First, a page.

The importance of GPS in schools

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SPT helping schools see the benefits of GPS technology.

Schools are now using GPS technology to help their students gather a range of data in their P.E classes and competitive games. SPT helps students to identify and learn about the fitness components (speed, endurance and power to name a few) that are dominant in their particular sport. They can then individually test these components more effectively. Identifying these components will help students create fitness programs so they can further develop the areas that need improvement.

 

For example:

Jane is a keen soccer player and is always looking for opportunities to take her game to the next level. Jane wants to monitor her performance during a practical match of soccer in her PE class so she can see what fitness components in of her game need improving. Jane uses SPT and looks at her results. Jane realises that during her full match of soccer (she played in the midfield), which lasted 40 minutes, she hit a top speed of 23km/hr, ran a total of 5 kilometres but only reached 10 sprint efforts. A sprint effort is ‘the number of times your speed was above 4.5 metres per second for longer than 1 second.’ Jane clearly has no problem with speed, but it is her repeat efforts that are letting her down during her soccer matches.

It is all well and good to know this, but now Jane needs to implement a training strategy to combat lack of repeat sprints. Jane approaches the schools strength and conditioning coach for advice. The coach gives her a training program that enables her to work on her repeat efforts through ‘repeat sprint training and fartlek.’ Jane sticks to the program throughout the year and is constantly wearing SPT during her PE soccer matches. She slowly starts to see her repeat sprints increase and her game go to another level.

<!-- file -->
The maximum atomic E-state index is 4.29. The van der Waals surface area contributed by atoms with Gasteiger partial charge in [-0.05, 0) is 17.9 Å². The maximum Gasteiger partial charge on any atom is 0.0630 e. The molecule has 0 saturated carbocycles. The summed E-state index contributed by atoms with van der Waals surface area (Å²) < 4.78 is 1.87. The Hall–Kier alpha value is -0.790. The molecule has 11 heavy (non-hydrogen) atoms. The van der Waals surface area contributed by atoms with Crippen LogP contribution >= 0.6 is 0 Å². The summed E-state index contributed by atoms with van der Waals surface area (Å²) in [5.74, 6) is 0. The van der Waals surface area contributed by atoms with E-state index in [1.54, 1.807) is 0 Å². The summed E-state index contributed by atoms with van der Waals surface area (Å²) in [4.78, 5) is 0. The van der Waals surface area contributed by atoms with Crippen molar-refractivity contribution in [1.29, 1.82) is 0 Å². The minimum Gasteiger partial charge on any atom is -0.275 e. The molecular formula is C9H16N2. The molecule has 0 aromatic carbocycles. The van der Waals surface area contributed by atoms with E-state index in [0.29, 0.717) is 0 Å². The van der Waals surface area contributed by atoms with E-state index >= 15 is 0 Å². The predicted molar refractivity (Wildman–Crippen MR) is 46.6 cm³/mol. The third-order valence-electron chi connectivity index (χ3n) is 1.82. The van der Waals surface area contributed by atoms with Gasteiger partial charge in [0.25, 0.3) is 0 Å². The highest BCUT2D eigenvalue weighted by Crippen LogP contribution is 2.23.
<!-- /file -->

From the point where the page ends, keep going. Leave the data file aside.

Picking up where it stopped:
VCE PE Unit 4 Outcome 1

VCE like many other certificates around Australia and the world include Physical Education units to help students gain an understanding of their health, the importance of being active and ways to improve their sporting abilities. Unit 4 Outcome 1 in VCE PE provides students with the task to develop a training program for a particular sport. They need to gather information about their sport like movement patterns and data that helps them to determine the dominant fitness components. They then use this data to develop a training program to improve their performance. Currently, students are visually monitoring what components are dominant in their sport with no specific evidence to back up their claims. With SPT, it allows students to provide sufficient evidence to support the methods of training that they have chosen. With our heatmap, a student can identify movement patterns and can see where a certain positioned player such as a forward spends most of their time on the pitch. If the player is a midfielder like Jane, they can see that midfielders need a high aerobic capacity, so they will implement aerobic training in their program.

Read how Todd Hughes at Irymple Secondary College is using SPT.

 

‘At Irymple Secondary College we offer our students a Sport Science elective in year 9 where they study everything from the muscular skeletal system, through to biomechanics and game analysis. We were finding that our game analysis unit was too dry and not up with current technology so looked into getting some SPT technology into our course.

 

Since implementing the SPT technology into our unit, students are now able to collect a range of data including intensity levels, player movement patterns and player/position comparisons instantly. The students’ engagement levels have increased and surprisingly their motivational levels while wearing the trackers during games increased. The software and trackers are easy to use and allow the students to work responsibly in managing the collection of data.

 

We currently have two systems for our Sport Science class but will be looking to increase this in the near future.’

 

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Todd Hughes – Irymple Secondary College